"and Wolfe Tone beyond on Arbour Hill and Robert Emmet and die for your country," (U12.498)
"the Tommy Moore touch about Sara Curran and she's far from the land." (U12.500)

Sara Curran (1782 - 1808) was the great love of Robert Emmett, the Irish patriot who was executed in 1803. After Emmet's death, Sarah left her family and moved to Cork, where she met a soldier named Robert Sturgeon who offered her marriage and a home. They moved to Sicily, but she never fully recovered from her grief. Thomas Moore (1779 - 1852) wrote a sentimental poem about Curran, titled 'She is Far from the Land,' that starts:

'She is far from the land where her young hero sleeps,
And lovers around her are sighing,
But coldly she turns from their gaze, and weeps,
For her heart in his grave is lying!'
"And Bloom, of course, with his knockmedown cigar putting on swank with his lardy face." (U12.501)
"Phenomenon! The fat heap he married is a nice old phenomenon with a back on her like a ballalley." (U12.502)
"Time they were stopping up in the City Arms Pisser Burke told me there was an old one there with a cracked loodheramaun of a nephew and Bloom trying to get the soft side of her doing the mollycoddle" (U12.504)
"And one time he led him the rounds of Dublin and, by the holy farmer, he never cried crack till he brought him home as drunk as a boiled owl and he said he did it to teach him the evils of alcohol and by herrings if the three women didn't near roast him, it's a queer story, the old one, Bloom's wife and Mrs O'Dowd that kept the hotel. Jesus, I had to laugh at Pisser Burke taking them off chewing the fat. And Bloom with his but don't you see? and but on the other hand. And sure, more be token, the lout I'm told was in Power's after, the blender's, round in Cope street going home footless in a cab five times in the week after drinking his way through all the samples in the bloody establishment. Phenomenon!" (U12.509)"
"The deafening claps of thunder and the dazzling flashes of lightning which lit up the ghastly scene testified that the artillery of heaven had lent its supernatural pomp to the already gruesome spectacle. A torrential rain poured down from the floodgates of the angry heavens upon the bared heads of the assembled multitude which numbered at the lowest computation five hundred thousand persons." (U12.528)
" A posse of Dublin Metropolitan police superintended by the Chief Commissioner in person maintained order in the vast throng for whom the York Street brass and reed band whiled away the intervening time by admirably rendering on their blackdraped instruments the matchless melody endeared to us from the cradle by Speranza's plaintive muse." (U12.534)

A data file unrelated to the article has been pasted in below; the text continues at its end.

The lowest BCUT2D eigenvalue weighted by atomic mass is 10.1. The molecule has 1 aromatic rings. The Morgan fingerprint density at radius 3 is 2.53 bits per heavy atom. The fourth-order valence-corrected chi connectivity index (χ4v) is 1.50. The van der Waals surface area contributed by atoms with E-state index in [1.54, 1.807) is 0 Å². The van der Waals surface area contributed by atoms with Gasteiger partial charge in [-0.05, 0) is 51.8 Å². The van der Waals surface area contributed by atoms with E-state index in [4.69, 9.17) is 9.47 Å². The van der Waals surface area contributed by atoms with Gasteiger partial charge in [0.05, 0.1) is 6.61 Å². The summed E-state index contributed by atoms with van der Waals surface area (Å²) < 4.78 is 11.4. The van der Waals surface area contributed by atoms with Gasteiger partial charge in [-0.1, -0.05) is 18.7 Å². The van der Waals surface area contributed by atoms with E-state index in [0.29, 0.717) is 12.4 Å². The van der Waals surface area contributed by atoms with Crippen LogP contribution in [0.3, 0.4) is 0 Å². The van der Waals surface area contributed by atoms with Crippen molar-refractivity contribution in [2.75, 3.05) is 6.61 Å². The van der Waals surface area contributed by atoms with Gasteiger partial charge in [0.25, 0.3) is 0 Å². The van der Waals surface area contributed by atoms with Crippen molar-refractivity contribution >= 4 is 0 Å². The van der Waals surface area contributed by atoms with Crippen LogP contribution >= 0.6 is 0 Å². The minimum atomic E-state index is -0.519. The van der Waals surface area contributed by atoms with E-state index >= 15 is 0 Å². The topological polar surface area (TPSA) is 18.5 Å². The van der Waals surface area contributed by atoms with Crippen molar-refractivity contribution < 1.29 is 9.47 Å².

"The children of the Male and Female Foundling Hospital who thronged the windows overlooking the scene were delighted with this unexpected addition to the day's entertainment" (U12.547)

From the same era, a PC showing a 'Happy group of our Girls' from the orphanage of Clacton-on-Sea (Essex, England).
"and a word of praise is due to the Little Sisters of the Poor for their excellent idea of affording the poor fatherless and motherless children a genuinely instructive treat." U12.549)
"The viceregal houseparty which included many wellknown ladies was chaperoned by Their Excellencies" (U12.551)
"to the most favourable positions on the grand stand while the picturesque foreign delegation known as the Friends of the Emerald Isle was accommodated on a tribune directly opposite. The delegation, present in full force, consisted of Commendatore Bacibaci Beninobenone (the semiparalysed doyen of the party who had to be assisted to his seat by the aid of a powerful steam crane)," (U12.553)
"An animated altercation (in which all took part) ensued among the F.O.T.E.I. as to whether the eighth or the ninth of March was the correct date of the birth of Ireland's patron saint." (U12.572)

The exact date of birth of S. Patrick (real name Maewyn Succat) is unknown. He was born 387-390 in Scotland. He died in Co. Down around 461-464. There is some certainty that the day of his death was March 17, commemorated as S. Patrick's Day.
"In the course of the argument cannonballs, scimitars, boomerangs, blunderbusses, stinkpots, meatchoppers, umbrellas, catapults, knuckledusters, sandbags, lumps of pig iron were resorted to and blows were freely exchanged." (U12.574)
"The baby policeman, Constable MacFadden, summoned by special courier from Booterstown, quickly restored order and with lightning promptitude proposed the seventeenth of the month as a solution equally honourable for both contending parties. The readywitted ninefooter's suggestion at once appealed to all and was unanimously accepted. Constable MacFadden was heartily congratulated by all the F.O.T.E.I., several of whom were bleeding profusely." (U12.577)
"Quietly, unassumingly, Rumbold stepped on to the scaffold in faultless morning dress and wearing his favourite flower, the Gladiolus Cruentus. He announced his presence by that gentle Rumboldian cough which so many have tried (unsuccessfully) to imitate - short, painstaking yet withal so characteristic of the man." (U12.592)
Cyclops Pages: